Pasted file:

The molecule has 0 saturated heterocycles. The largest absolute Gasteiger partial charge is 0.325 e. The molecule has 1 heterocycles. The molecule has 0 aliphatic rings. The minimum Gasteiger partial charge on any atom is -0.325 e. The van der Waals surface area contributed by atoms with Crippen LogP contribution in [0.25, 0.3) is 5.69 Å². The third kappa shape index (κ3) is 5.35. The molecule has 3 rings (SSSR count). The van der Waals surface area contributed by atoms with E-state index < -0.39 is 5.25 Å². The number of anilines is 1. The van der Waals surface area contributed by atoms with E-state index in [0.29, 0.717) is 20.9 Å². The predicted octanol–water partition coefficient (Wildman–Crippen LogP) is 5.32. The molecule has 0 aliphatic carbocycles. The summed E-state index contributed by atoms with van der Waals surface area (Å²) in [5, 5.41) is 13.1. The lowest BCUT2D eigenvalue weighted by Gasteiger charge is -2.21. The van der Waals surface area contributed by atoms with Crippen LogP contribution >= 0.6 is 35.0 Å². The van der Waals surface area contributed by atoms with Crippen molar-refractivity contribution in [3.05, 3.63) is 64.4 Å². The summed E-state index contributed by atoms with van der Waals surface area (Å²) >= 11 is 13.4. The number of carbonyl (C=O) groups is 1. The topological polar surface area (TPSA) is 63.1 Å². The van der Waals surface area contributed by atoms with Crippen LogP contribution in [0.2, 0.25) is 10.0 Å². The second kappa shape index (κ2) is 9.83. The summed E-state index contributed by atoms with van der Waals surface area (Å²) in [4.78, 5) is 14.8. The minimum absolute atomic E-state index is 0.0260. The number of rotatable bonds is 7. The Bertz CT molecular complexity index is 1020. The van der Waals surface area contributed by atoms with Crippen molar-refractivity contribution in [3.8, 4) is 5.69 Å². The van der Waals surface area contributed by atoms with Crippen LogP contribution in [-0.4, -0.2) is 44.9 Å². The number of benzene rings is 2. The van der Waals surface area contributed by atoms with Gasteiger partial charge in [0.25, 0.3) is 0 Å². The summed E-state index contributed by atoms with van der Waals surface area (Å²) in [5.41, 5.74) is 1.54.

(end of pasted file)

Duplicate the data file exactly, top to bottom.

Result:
The molecule has 0 saturated heterocycles. The largest absolute Gasteiger partial charge is 0.325 e. The molecule has 1 heterocycles. The molecule has 0 aliphatic rings. The minimum Gasteiger partial charge on any atom is -0.325 e. The van der Waals surface area contributed by atoms with Crippen LogP contribution in [0.25, 0.3) is 5.69 Å². The third kappa shape index (κ3) is 5.35. The molecule has 3 rings (SSSR count). The van der Waals surface area contributed by atoms with E-state index < -0.39 is 5.25 Å². The number of anilines is 1. The van der Waals surface area contributed by atoms with E-state index in [0.29, 0.717) is 20.9 Å². The predicted octanol–water partition coefficient (Wildman–Crippen LogP) is 5.32. The molecule has 0 aliphatic carbocycles. The summed E-state index contributed by atoms with van der Waals surface area (Å²) in [5, 5.41) is 13.1. The lowest BCUT2D eigenvalue weighted by Gasteiger charge is -2.21. The van der Waals surface area contributed by atoms with Crippen LogP contribution >= 0.6 is 35.0 Å². The van der Waals surface area contributed by atoms with Crippen molar-refractivity contribution in [3.05, 3.63) is 64.4 Å². The summed E-state index contributed by atoms with van der Waals surface area (Å²) >= 11 is 13.4. The number of carbonyl (C=O) groups is 1. The topological polar surface area (TPSA) is 63.1 Å². The van der Waals surface area contributed by atoms with Crippen LogP contribution in [0.2, 0.25) is 10.0 Å². The second kappa shape index (κ2) is 9.83. The summed E-state index contributed by atoms with van der Waals surface area (Å²) in [4.78, 5) is 14.8. The minimum absolute atomic E-state index is 0.0260. The number of rotatable bonds is 7. The Bertz CT molecular complexity index is 1020. The van der Waals surface area contributed by atoms with Crippen molar-refractivity contribution in [3.8, 4) is 5.69 Å². The van der Waals surface area contributed by atoms with Crippen LogP contribution in [-0.4, -0.2) is 44.9 Å². The number of benzene rings is 2. The van der Waals surface area contributed by atoms with Gasteiger partial charge in [0.25, 0.3) is 0 Å². The summed E-state index contributed by atoms with van der Waals surface area (Å²) in [5.41, 5.74) is 1.54.